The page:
I don’t believe you were “too harsh” as you put it. It is natural to hope for either improvement or little change, but to find abuse and decay to the land you cherish – it is very sad indeed. Sadder still is that the locals are either oblivious to this decline or lack the imagination and will to prevent it.

  21. Hi CB,

    I just saw on YouTube a music video “Lucky” by Jason Mraz and Colbie Caillat. The island shots were great and immediately reminded me of the pics in your blog … golden sand, crystal waters, gentle breezes, verdant hills. I’m not sure where they filmed it but it could almost be of your Hinobaan from the past. There’s also a Spanish version with Ximena Sarińana but not as nice an island/beach location.

    I guess your photos touched something in me that I now view other island beaches only next to Hinobaan’s beauty.

    I still intend to visit there someday soon (I hope).

  22. Hi Ed,
    Checked out the Mraz/Caillat M.V. on Y.T.—real tight. The tropic scenes did have glimmers of Hino. I’m getting that you’re as much a “Refugee of the Island Life” as I am. Give us a little sea, sand, and coconut trees swaying in the warm breeze, and we’re as happy as clams.

    On your previous comment, YES!, Anilao was a singular favorite back in the day; we dove her nearly every weekend.

    Boracay arguably has the best beach sand on the planet, but, alas, such density of resorts.

    Palawan on the other hand is another story. Amanpulo on Pamalican island being the creme de la creme (pricey as hell though). [ http://www.luxuryexplorer.com/hotels/amanresorts/amanpulo/home.aspx ]

    If you do visit Hino one day, let me know and perhaps I’ll meet you down there. It’ll be a pleasure to take you to the best spots and some old haunts. :-)

  23. Ed:

    I think you’ll enjoy this: http://www.sangat.com.ph

    and this: http://www.chinaseaisland.com/

  24. Hi CB:

    Thanks for the links. Those beach resorts do look very nice and promo perfect. However, white sand just doesn’t cut it for me anymore. I much prefer the orange, rust colored beaches.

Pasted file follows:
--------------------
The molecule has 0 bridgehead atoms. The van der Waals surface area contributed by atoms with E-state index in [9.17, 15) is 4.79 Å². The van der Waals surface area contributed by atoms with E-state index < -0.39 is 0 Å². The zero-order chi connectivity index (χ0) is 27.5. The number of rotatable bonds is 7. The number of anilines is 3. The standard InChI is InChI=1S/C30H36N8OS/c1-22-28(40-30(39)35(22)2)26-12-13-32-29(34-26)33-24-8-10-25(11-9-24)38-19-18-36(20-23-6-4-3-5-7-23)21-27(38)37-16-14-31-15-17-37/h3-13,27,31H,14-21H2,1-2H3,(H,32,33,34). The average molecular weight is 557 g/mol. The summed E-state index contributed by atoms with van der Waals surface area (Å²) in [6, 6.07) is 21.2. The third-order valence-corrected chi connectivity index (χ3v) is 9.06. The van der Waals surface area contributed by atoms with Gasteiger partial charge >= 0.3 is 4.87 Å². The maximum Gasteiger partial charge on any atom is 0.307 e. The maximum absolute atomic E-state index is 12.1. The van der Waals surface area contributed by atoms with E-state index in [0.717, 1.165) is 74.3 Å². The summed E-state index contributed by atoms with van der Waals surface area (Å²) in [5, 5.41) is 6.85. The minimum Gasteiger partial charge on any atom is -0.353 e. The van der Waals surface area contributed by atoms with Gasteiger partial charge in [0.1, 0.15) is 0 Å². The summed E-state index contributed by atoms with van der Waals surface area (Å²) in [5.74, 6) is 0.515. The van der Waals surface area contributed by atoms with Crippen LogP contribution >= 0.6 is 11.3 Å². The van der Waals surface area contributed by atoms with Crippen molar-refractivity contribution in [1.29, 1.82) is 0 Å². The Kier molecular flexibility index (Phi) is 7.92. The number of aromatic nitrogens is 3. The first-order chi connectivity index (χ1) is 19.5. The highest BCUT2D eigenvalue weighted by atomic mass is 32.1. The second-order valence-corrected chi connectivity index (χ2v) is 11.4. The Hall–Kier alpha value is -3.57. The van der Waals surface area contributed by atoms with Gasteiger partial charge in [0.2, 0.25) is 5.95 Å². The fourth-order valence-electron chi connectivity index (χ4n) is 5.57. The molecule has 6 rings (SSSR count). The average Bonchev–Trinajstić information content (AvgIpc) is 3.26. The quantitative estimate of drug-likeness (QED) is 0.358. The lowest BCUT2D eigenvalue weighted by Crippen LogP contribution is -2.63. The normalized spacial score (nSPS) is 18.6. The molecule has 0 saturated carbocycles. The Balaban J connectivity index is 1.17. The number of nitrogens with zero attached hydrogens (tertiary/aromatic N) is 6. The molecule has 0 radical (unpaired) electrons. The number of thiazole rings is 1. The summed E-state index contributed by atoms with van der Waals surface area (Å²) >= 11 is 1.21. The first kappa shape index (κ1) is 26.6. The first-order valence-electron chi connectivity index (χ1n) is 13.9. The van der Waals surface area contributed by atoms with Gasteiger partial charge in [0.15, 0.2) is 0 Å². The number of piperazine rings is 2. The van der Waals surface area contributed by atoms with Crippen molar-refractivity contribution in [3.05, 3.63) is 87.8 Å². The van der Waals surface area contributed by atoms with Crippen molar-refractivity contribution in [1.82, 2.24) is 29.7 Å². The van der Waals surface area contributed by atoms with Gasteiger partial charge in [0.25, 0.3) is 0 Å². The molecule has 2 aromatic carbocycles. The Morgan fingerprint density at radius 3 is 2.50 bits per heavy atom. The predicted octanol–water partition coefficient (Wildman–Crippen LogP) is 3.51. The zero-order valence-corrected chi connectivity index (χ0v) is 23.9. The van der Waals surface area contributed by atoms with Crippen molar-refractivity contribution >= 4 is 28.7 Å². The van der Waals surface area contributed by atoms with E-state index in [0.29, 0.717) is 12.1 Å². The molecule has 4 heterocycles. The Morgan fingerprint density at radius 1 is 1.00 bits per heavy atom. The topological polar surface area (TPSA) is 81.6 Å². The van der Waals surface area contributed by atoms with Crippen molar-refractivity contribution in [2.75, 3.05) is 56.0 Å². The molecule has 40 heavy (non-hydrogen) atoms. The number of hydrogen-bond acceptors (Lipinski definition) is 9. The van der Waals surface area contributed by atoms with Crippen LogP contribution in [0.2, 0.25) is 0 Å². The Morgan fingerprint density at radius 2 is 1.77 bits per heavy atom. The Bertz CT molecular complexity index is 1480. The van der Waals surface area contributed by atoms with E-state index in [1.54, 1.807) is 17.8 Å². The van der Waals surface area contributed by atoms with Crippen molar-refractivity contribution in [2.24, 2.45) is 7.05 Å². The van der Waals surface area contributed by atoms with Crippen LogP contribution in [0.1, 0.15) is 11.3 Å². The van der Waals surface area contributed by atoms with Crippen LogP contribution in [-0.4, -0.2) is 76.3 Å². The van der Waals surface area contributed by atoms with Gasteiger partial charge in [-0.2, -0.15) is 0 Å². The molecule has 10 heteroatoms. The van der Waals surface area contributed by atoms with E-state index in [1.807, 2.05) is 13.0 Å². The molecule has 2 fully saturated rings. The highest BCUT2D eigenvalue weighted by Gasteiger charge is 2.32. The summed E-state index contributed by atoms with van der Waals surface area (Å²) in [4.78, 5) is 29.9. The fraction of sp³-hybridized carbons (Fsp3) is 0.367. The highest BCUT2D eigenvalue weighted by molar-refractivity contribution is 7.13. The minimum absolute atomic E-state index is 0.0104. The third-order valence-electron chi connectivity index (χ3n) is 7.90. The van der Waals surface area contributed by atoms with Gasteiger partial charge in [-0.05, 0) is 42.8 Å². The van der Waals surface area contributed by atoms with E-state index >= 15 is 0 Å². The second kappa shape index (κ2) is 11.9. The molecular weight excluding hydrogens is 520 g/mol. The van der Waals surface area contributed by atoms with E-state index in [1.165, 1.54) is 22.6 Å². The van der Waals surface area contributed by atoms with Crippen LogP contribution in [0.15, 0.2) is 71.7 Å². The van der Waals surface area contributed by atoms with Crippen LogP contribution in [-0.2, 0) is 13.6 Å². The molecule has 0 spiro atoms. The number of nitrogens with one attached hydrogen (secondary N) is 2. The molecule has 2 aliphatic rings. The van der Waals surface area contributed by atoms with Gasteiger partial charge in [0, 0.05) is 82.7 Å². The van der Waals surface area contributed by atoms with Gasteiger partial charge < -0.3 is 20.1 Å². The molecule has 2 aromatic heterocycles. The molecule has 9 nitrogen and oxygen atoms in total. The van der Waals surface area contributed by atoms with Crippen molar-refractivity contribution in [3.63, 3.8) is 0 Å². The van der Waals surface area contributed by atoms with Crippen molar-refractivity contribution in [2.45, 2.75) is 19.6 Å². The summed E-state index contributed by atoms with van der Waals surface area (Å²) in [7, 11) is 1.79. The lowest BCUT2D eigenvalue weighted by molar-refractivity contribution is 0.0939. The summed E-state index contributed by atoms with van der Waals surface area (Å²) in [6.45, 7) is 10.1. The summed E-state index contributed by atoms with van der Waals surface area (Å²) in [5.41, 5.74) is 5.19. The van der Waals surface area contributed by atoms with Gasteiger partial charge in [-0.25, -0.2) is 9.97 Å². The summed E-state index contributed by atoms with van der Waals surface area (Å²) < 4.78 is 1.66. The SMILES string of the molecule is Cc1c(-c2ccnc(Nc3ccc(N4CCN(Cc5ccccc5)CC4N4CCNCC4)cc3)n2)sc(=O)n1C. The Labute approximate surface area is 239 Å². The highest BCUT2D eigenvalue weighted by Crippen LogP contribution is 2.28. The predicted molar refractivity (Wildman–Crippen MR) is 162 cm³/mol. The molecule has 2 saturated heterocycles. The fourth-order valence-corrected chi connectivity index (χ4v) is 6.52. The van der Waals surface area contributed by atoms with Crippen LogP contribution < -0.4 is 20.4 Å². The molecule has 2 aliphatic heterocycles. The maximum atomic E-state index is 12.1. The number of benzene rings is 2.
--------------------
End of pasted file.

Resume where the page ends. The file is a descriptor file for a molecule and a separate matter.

It is true my idyllic setting is the quiet island life, but my very pratical wife thinks the dream is better than reality. She thinks I wouldn’t last more than a month before I start raving.

    I have heard of this Amanpulo resort and of other Palawan spots but somehow, even though high end luxury, all just seems too prepackaged and generic to me. It looks much like the same settings you can find in Carribean and Mexico and Hawaii high end luxury resorts. They all lack character.

    Thank you for your kind offer. That would be outstanding. Our 3 boys’ summer vacation will be in Jun/Jul/Aug and it’ll likely be in 2011 that we can go. I’m not sure if you are based there or in Manila or elsewhere but I do hope you will be at Hino then.

  25. I’m in California Ed, but am long overdue for a visit – 2011 (in Jun/Jul/or Aug) being the plan. It could be a long shot getting our timing synced, but who knows, it might happen. Let’s engage again when the time comes. Failing that, at the very least, I can introduce you to some local players who can enhance the pleasantness of your visit.

  26. Well this is outstanding! I too am in Cali (Orange County). We can meet up and get acquainted. My cell# (714) 510-0103.

  27. Norcal’s been home for almost 30 years now. For privacy, shoot me an e-mail if you would.

  28. No prob. Please send your e-mail addr to me at edmarfil@yahoo.com

  29. hello po sa mga taga hinoba-an.dun po sa mga nakakakilala sa lola ko pki update po ang name nia po ay DOLORES HABAGAT MALICASA kc po need nmin un information sa kanya kc almost 30yrs. na silang hindi nagkikita ng nanay ko na si DOMINGA HABAGAT MALICASA na naka pag asawa ng taga indang,cavite .ang pangalan po ng napangasawa nya ay RIZALDO SIERRA kaya po ang pangalan nya nagaun ay DOMINGA MALICASA SIERRA..SA MGA NAKAKAKILALA PLSS.PO pls contact this number 09184898668 number po i2 ng anak nya ako po si LOVELY MALICASA SIERRA thanks po ..